Sep 26, 2005
At least 24 sick, elderly patients from a nursing home in a Houston suburb were killed trying to flee Hurricane Rita. The Houston Chronicle reported that one of the wheels on their bus had a blowout. Then the wheel caught fire, which apparently set off explosions from oxygen tanks that some passengers needed to breathe. Horrified onlookers and the bus driver were not able to get most of the patients off the burning bus alive.
The bus, carrying 38 frail passengers and six staff from a nursing home in a Houston suburb, had been trapped 16 hours in the miles-long backup of cars trying to reach Dallas from Houston.
And what led to the 50 to 100 mile backup seen on television by the entire country? An evacuation plan that was a disaster. Texas officials apparently learned nothing from the New Orleans disaster.
Like New Orleans, the plans for evacuation rested essentially on individual cars. This, in a city where one in every 12 people was reported to have no access to a vehicle.
The mayor of Houston talked of mandatory evacuations on Wednesday, but then he asked businesses to voluntarily let non-essential employees leave – but not until Thursday.
So Thursday presented a monumental traffic backup in the fourth largest metropolitan area in the country. Officials didn't anticipate it. They could not even decide how many lanes of the freeway should be outbound or if some lanes should be left open for emergency vehicles. And finally when it became completely log jammed, they ordered people NOT to leave or go back.
The only thing that saved the people of Houston and Galveston was that Hurricane Rita turned away from their area.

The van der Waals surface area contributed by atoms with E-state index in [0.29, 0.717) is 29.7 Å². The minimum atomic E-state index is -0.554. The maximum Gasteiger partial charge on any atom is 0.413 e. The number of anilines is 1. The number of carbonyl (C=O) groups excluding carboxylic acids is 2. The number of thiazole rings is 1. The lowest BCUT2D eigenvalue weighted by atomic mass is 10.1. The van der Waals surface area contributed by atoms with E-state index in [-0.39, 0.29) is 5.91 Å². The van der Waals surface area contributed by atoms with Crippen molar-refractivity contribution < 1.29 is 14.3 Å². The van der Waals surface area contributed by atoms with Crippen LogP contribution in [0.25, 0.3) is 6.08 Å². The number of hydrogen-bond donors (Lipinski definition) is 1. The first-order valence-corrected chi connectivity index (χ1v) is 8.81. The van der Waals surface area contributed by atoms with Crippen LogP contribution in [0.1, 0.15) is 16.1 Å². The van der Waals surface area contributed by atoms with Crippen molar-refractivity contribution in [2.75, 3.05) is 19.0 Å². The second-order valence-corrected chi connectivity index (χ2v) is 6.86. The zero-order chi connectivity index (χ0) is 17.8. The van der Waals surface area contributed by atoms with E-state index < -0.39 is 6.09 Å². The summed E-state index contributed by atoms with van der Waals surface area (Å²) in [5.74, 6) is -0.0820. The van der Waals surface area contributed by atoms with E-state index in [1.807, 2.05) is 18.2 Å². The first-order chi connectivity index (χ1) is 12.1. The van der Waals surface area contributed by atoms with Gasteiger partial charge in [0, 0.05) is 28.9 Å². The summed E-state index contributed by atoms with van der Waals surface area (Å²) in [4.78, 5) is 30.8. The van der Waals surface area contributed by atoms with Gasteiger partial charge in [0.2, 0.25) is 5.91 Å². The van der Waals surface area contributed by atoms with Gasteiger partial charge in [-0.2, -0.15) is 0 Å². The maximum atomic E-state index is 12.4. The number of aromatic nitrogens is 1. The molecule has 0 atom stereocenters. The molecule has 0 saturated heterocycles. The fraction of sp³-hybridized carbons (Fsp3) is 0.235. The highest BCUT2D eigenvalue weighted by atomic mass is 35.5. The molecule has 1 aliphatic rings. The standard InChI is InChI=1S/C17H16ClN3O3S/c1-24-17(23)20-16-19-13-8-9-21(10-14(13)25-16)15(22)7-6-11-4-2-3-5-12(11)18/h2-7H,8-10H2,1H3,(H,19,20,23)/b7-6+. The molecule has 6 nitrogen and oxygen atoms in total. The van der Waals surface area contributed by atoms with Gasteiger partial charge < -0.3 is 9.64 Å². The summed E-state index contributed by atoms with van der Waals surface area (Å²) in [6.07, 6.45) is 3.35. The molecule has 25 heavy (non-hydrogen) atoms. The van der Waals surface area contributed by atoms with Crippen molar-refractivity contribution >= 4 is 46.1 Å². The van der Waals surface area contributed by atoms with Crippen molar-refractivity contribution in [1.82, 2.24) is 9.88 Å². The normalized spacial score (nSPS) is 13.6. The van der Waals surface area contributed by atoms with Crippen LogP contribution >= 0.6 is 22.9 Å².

Reporters found after the bus tragedy that the company operating it, Global Limo, had its operating license suspended in May for safety violations!
Why were patients with oxygen tanks being transported by such a company? Because the state eased safety rules for vehicles to be used in the evacuation. So some nursing homes ended up with buses with worn tires. Reporters also mentioned seeing many other people on old buses without air conditioning in 90-degree heat. As a result 24 people died. The media reported that when people without a car tried to call government offices for help, no one answered. When nursing home operators tried to get the bus companies they thought would transport their residents, the buses had gone somewhere else. The governor said FEMA had ambulances, while FEMA officials said they knew of no ambulances.
Gas stations ran out of gas, banks closed. But even with money and gasoline, the line of cars could not go anywhere.
Houston and New Orleans both showed that there is no disaster planning in this country. The United States does not begin to use its available resources to help its own population. Chaos and death are what we get in a society where, we are told, "the market" will take care of everything.